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Security & Privacy

Security & Privacy: How to Physically Secure Your Phone

By Joe Levi April 19, 2017, 11:46 pm
Android Encryption

Security and Privacy are two vitally important components of any successful society. Today’s connected world, where we carry computers in our pockets and share all our details on social networks, makes them even more so.

This section of Pocketnow is devoted to why security and privacy are important, how you can protect yourself in today’s connected world, and pitfalls to be aware of and avoid – with the objective of helping you and your loved ones stay safe in an ever-changing world.


The way we realize security is through privacy. Unfortunately, today those precepts (security and privacy) are being continually eroded. The argument many make is “if you have nothing to hide, you have nothing to fear”. The flaw with this argument is that with voluminous amounts of laws that are on the books today it’s highly likely that most people are inadvertently committing numerous crimes all the time. Author Harvey Silverglate argues that an average person in the States will commit three felonies every day.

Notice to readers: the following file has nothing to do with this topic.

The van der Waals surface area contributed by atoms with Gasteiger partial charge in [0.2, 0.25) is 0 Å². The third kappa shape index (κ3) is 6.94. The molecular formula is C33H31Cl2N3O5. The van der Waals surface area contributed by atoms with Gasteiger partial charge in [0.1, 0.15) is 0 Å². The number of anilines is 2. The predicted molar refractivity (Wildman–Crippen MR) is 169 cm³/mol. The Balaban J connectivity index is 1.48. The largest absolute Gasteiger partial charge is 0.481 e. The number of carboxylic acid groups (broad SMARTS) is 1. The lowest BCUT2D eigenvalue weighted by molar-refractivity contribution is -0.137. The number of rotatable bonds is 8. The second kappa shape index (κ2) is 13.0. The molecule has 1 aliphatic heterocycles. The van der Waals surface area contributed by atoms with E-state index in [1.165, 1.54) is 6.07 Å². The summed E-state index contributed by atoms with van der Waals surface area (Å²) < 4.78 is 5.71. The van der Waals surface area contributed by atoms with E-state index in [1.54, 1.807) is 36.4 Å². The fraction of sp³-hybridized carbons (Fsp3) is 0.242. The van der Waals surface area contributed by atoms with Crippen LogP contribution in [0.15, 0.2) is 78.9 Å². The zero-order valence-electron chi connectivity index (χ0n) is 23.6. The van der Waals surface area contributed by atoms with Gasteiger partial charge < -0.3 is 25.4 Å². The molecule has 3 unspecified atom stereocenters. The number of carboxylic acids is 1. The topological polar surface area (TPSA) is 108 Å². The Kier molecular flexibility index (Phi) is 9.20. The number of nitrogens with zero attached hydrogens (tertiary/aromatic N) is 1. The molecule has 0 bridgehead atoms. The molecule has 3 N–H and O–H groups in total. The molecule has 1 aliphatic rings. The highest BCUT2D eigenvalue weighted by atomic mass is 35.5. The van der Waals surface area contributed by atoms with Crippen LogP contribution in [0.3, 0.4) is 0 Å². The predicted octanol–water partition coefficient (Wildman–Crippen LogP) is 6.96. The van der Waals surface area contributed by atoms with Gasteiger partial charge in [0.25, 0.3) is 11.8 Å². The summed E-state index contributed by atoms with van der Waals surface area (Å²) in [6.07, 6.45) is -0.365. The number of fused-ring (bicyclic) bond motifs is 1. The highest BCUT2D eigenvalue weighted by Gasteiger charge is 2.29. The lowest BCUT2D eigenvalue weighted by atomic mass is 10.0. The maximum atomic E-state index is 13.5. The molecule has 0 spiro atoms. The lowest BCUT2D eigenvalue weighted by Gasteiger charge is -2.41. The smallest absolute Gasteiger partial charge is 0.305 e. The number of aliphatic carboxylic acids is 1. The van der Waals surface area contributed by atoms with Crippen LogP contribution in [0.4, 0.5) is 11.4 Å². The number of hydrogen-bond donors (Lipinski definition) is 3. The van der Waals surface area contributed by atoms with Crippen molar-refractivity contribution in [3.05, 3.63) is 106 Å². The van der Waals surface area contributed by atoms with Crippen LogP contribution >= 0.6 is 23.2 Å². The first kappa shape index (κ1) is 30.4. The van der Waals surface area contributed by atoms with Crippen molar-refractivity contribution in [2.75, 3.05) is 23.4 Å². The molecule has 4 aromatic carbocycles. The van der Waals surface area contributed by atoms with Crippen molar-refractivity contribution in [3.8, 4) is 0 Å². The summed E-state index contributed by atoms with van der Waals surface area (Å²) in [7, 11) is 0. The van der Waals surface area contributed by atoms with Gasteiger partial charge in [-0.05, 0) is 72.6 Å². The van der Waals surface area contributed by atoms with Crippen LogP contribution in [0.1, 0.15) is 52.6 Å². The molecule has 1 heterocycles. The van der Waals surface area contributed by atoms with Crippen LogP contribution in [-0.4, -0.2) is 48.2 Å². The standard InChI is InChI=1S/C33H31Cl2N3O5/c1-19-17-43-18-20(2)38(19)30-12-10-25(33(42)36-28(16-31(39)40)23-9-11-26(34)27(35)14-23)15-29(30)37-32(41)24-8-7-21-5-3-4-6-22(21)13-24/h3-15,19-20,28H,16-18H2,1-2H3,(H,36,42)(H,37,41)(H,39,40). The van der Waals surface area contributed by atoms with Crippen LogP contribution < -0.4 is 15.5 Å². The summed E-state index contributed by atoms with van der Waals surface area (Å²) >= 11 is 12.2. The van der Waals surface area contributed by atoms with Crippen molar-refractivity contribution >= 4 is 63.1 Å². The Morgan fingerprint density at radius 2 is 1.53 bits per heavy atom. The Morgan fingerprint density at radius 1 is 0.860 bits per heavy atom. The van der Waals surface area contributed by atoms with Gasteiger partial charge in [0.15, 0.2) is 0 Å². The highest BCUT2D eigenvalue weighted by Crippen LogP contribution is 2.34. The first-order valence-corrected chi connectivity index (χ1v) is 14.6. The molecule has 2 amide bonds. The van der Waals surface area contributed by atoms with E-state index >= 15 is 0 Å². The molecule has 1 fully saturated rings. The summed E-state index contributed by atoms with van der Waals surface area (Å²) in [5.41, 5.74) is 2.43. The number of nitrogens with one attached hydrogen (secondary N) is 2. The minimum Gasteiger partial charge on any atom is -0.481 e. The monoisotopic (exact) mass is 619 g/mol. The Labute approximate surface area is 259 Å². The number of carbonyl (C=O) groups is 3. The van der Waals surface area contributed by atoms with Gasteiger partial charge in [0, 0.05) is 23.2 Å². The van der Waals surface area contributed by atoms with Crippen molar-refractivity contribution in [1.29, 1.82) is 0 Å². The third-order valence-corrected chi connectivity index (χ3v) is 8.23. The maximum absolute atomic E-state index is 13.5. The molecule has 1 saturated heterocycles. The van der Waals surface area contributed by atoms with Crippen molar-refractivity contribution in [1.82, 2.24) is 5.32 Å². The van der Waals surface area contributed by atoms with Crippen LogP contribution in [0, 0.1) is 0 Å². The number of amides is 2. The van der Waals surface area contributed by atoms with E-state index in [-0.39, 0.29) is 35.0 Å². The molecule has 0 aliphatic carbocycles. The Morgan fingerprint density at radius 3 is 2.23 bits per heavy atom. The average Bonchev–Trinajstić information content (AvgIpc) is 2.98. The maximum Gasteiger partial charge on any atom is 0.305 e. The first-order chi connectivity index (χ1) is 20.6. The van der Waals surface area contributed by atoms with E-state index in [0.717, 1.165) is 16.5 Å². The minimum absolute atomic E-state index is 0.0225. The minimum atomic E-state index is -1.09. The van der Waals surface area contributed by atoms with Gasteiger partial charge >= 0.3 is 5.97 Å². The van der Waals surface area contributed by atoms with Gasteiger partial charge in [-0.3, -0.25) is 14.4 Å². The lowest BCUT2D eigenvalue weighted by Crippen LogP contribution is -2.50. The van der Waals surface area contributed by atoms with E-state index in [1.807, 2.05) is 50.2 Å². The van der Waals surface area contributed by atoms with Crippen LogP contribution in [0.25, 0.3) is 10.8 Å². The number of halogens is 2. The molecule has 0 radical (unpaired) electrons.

While that sounds ridiculous, the fact of the matter is that a person does not have to intend to break the law to be detained for having committed it – or under the suspicion of having committed some violation. The best piece of evidence an agent of the State can have is your phone, tablet, or laptop computer. For those of you who say detentions like this cannot happen or that they do not happen, remember NASA engineer Sidd Bikkannavar.

Why to Secure Your Mobile Device

When returning from vacation, Bikkannavar reported that U.S. Customs officers pulled him aside at an airport in Houston, Texas. Customs and Border Protection officers asked him to hand over his phone and give them his PIN. Not only was this a violation of his privacy, but potentially a violation of the privacy of every person with whom Bikkannavar had communicated.

What’s more concerning, since he is an employee of NASA’s Jet Propulsion Laboratory, it’s possible that information on his phone (which was issued to him by his employer) could have been restricted or in some way classified or secret. Regardless, most employers have policies which prohibit employees from providing unauthorized access to their networks, data, and equipment to any person other than the authorized employee. An employee who violates that policy – even at the demand of an agent of the State – may be subject to disciplinary action, up to and including termination of employment.

Some may argue that these situations only apply when coming back into the country and is “for our own safety”. Unfortunately, that’s not the case either.